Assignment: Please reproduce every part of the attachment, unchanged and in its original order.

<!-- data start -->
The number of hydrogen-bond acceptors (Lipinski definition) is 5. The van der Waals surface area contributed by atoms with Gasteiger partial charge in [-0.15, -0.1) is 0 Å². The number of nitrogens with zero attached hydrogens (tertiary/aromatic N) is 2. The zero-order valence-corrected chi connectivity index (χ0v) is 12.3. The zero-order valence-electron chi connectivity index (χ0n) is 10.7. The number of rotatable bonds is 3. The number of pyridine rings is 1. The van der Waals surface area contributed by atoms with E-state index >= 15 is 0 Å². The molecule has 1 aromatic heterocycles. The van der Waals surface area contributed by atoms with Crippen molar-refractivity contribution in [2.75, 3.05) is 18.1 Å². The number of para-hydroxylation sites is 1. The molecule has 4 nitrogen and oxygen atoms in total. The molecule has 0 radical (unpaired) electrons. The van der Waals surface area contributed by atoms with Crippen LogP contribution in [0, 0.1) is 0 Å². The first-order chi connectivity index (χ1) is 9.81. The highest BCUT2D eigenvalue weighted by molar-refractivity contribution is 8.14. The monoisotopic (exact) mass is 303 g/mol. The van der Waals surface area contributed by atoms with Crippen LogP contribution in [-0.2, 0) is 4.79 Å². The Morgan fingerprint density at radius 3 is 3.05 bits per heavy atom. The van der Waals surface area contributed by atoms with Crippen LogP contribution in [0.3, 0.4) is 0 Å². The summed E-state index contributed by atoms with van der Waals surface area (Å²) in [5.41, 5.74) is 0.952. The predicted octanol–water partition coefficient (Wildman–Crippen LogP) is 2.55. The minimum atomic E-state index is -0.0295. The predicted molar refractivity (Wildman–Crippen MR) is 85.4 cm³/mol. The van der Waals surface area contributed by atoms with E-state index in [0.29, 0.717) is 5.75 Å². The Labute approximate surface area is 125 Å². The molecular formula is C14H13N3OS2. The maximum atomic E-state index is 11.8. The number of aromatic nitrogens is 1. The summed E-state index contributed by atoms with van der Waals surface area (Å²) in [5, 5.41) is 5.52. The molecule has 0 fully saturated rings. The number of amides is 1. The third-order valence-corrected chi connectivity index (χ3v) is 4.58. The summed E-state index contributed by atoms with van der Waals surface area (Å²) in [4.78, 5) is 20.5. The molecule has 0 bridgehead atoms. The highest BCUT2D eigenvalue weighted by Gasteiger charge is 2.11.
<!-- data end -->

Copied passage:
The number of hydrogen-bond acceptors (Lipinski definition) is 5. The van der Waals surface area contributed by atoms with Gasteiger partial charge in [-0.15, -0.1) is 0 Å². The number of nitrogens with zero attached hydrogens (tertiary/aromatic N) is 2. The zero-order valence-corrected chi connectivity index (χ0v) is 12.3. The zero-order valence-electron chi connectivity index (χ0n) is 10.7. The number of rotatable bonds is 3. The number of pyridine rings is 1. The van der Waals surface area contributed by atoms with E-state index >= 15 is 0 Å². The molecule has 1 aromatic heterocycles. The van der Waals surface area contributed by atoms with Crippen molar-refractivity contribution in [2.75, 3.05) is 18.1 Å². The number of para-hydroxylation sites is 1. The molecule has 4 nitrogen and oxygen atoms in total. The molecule has 0 radical (unpaired) electrons. The van der Waals surface area contributed by atoms with Crippen LogP contribution in [0, 0.1) is 0 Å². The first-order chi connectivity index (χ1) is 9.81. The highest BCUT2D eigenvalue weighted by molar-refractivity contribution is 8.14. The monoisotopic (exact) mass is 303 g/mol. The van der Waals surface area contributed by atoms with Crippen LogP contribution in [-0.2, 0) is 4.79 Å². The Morgan fingerprint density at radius 3 is 3.05 bits per heavy atom. The van der Waals surface area contributed by atoms with Crippen LogP contribution in [0.3, 0.4) is 0 Å². The summed E-state index contributed by atoms with van der Waals surface area (Å²) in [5.41, 5.74) is 0.952. The predicted octanol–water partition coefficient (Wildman–Crippen LogP) is 2.55. The minimum atomic E-state index is -0.0295. The predicted molar refractivity (Wildman–Crippen MR) is 85.4 cm³/mol. The van der Waals surface area contributed by atoms with E-state index in [0.29, 0.717) is 5.75 Å². The Labute approximate surface area is 125 Å². The molecular formula is C14H13N3OS2. The maximum atomic E-state index is 11.8. The number of aromatic nitrogens is 1. The summed E-state index contributed by atoms with van der Waals surface area (Å²) in [5, 5.41) is 5.52. The molecule has 0 fully saturated rings. The number of amides is 1. The third-order valence-corrected chi connectivity index (χ3v) is 4.58. The summed E-state index contributed by atoms with van der Waals surface area (Å²) in [4.78, 5) is 20.5. The molecule has 0 bridgehead atoms. The highest BCUT2D eigenvalue weighted by Gasteiger charge is 2.11.